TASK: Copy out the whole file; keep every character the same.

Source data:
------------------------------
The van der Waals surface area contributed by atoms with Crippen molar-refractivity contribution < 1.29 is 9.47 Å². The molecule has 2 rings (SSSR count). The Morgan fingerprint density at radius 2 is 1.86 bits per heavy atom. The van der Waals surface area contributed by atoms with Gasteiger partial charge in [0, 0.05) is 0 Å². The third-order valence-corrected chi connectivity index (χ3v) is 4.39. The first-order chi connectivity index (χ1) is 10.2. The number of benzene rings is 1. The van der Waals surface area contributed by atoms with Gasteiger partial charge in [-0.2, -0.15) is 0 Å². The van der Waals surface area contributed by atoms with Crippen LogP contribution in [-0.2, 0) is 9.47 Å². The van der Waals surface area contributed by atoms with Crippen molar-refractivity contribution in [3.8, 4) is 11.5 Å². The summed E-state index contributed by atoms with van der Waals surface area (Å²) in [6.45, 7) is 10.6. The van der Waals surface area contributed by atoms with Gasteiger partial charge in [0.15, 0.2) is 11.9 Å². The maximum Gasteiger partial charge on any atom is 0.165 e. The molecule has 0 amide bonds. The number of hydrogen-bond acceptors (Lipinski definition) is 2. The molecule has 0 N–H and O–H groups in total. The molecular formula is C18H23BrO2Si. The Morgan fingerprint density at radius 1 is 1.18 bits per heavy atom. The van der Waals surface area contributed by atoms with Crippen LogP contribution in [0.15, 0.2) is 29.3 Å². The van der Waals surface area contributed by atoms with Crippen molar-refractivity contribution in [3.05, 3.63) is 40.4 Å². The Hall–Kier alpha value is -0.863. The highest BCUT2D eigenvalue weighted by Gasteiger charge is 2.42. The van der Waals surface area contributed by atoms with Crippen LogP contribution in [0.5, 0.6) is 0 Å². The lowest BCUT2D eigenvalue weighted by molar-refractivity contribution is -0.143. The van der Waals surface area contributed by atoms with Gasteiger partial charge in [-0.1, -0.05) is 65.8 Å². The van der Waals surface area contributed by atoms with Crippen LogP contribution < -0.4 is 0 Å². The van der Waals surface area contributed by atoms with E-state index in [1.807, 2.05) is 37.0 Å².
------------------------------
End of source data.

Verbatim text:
The van der Waals surface area contributed by atoms with Crippen molar-refractivity contribution < 1.29 is 9.47 Å². The molecule has 2 rings (SSSR count). The Morgan fingerprint density at radius 2 is 1.86 bits per heavy atom. The van der Waals surface area contributed by atoms with Gasteiger partial charge in [0, 0.05) is 0 Å². The third-order valence-corrected chi connectivity index (χ3v) is 4.39. The first-order chi connectivity index (χ1) is 10.2. The number of benzene rings is 1. The van der Waals surface area contributed by atoms with Gasteiger partial charge in [-0.2, -0.15) is 0 Å². The van der Waals surface area contributed by atoms with Crippen LogP contribution in [-0.2, 0) is 9.47 Å². The van der Waals surface area contributed by atoms with Crippen molar-refractivity contribution in [3.8, 4) is 11.5 Å². The summed E-state index contributed by atoms with van der Waals surface area (Å²) in [6.45, 7) is 10.6. The van der Waals surface area contributed by atoms with Gasteiger partial charge in [0.15, 0.2) is 11.9 Å². The maximum Gasteiger partial charge on any atom is 0.165 e. The molecule has 0 amide bonds. The number of hydrogen-bond acceptors (Lipinski definition) is 2. The molecule has 0 N–H and O–H groups in total. The molecular formula is C18H23BrO2Si. The Morgan fingerprint density at radius 1 is 1.18 bits per heavy atom. The van der Waals surface area contributed by atoms with Crippen LogP contribution in [0.15, 0.2) is 29.3 Å². The van der Waals surface area contributed by atoms with Crippen molar-refractivity contribution in [3.05, 3.63) is 40.4 Å². The Hall–Kier alpha value is -0.863. The highest BCUT2D eigenvalue weighted by Gasteiger charge is 2.42. The van der Waals surface area contributed by atoms with Crippen LogP contribution in [0.5, 0.6) is 0 Å². The lowest BCUT2D eigenvalue weighted by molar-refractivity contribution is -0.143. The van der Waals surface area contributed by atoms with Gasteiger partial charge in [-0.1, -0.05) is 65.8 Å². The van der Waals surface area contributed by atoms with Crippen LogP contribution < -0.4 is 0 Å². The van der Waals surface area contributed by atoms with E-state index in [1.807, 2.05) is 37.0 Å².